MicroRNAs in Type 1 Diabetes: Complex Interregulation of the Immune System, β Cell Function and Viral Infections

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Current diabetes reports


Since the discovery of the first mammalian microRNA (miRNA) more than two decades ago, a plethora of miRNAs has been identified in humans, now amounting to more than 2500. Essential for post-transcriptional regulation of gene networks integral for developmental pathways and immune response, it is not surprising that dysregulation of miRNAs is often associated with the aetiology of complex diseases including cancer, diabetes and autoimmune disorders. Despite massive expansion of small RNA studies and extensive investigation in diverse disease contexts, the role of miRNAs in type 1 diabetes has only recently been explored. Key studies using human islets have recently implicated virus-induced miRNA dysregulation as a pivotal mechanism of β cell destruction, while the interplay between miRNAs, the immune system and β cell survival has been illustrated in studies using animal and cellular models of disease. The role of specific miRNAs as major players in immune system homeostasis highlights their exciting potential as therapeutics and prognostic biomarkers of type 1 diabetes.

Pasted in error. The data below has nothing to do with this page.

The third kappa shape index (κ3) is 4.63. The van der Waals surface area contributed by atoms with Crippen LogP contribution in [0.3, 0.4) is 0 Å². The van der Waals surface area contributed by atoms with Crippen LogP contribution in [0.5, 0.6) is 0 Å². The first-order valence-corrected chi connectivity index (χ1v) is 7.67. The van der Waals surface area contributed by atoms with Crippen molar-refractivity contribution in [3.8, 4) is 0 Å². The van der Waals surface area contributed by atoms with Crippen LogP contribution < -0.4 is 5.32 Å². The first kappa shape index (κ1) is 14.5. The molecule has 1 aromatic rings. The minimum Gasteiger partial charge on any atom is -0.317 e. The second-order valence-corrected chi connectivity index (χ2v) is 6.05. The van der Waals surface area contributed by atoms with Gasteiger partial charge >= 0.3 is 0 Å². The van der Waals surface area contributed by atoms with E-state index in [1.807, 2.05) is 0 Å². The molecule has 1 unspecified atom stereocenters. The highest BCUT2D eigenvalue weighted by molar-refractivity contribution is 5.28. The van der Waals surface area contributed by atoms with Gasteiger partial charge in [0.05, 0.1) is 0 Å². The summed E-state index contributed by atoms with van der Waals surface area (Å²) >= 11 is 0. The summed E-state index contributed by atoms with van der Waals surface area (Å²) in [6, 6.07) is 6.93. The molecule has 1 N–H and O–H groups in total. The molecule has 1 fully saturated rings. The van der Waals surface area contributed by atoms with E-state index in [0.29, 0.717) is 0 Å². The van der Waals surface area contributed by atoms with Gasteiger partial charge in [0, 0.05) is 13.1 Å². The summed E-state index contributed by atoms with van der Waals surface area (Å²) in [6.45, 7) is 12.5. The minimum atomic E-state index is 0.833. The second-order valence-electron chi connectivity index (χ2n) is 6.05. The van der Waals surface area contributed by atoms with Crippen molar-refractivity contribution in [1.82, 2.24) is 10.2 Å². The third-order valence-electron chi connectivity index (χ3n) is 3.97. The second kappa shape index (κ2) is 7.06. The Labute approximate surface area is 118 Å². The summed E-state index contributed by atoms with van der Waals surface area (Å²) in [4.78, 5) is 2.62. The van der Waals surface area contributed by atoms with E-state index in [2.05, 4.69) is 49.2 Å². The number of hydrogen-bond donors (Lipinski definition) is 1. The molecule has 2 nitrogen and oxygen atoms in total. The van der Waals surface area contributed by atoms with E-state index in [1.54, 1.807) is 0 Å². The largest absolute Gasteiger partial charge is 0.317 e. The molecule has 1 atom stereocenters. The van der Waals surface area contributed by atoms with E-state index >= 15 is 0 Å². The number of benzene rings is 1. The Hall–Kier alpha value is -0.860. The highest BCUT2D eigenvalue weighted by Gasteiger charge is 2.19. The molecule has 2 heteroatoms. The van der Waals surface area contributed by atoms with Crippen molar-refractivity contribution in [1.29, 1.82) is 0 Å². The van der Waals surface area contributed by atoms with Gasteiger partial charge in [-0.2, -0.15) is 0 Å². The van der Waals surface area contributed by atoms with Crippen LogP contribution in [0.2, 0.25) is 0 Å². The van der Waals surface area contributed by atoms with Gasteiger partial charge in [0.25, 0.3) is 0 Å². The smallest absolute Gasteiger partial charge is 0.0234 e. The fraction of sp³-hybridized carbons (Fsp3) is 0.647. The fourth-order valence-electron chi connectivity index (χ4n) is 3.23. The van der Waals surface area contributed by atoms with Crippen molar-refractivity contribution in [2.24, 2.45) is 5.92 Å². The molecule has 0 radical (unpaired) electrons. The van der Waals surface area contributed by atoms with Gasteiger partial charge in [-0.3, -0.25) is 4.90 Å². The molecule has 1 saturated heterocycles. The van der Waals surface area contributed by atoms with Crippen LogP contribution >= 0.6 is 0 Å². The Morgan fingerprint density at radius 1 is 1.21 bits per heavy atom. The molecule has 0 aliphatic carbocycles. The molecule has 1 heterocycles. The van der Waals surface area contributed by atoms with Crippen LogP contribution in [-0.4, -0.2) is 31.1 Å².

Medical Subject Headings

Animals; Autoimmune Diseases; Diabetes Mellitus, Type 1; Enterovirus Infections; Gene Expression Regulation; Humans; Immune System; Insulin-Secreting Cells; MicroRNAs; Neoplasms; Virus Replication

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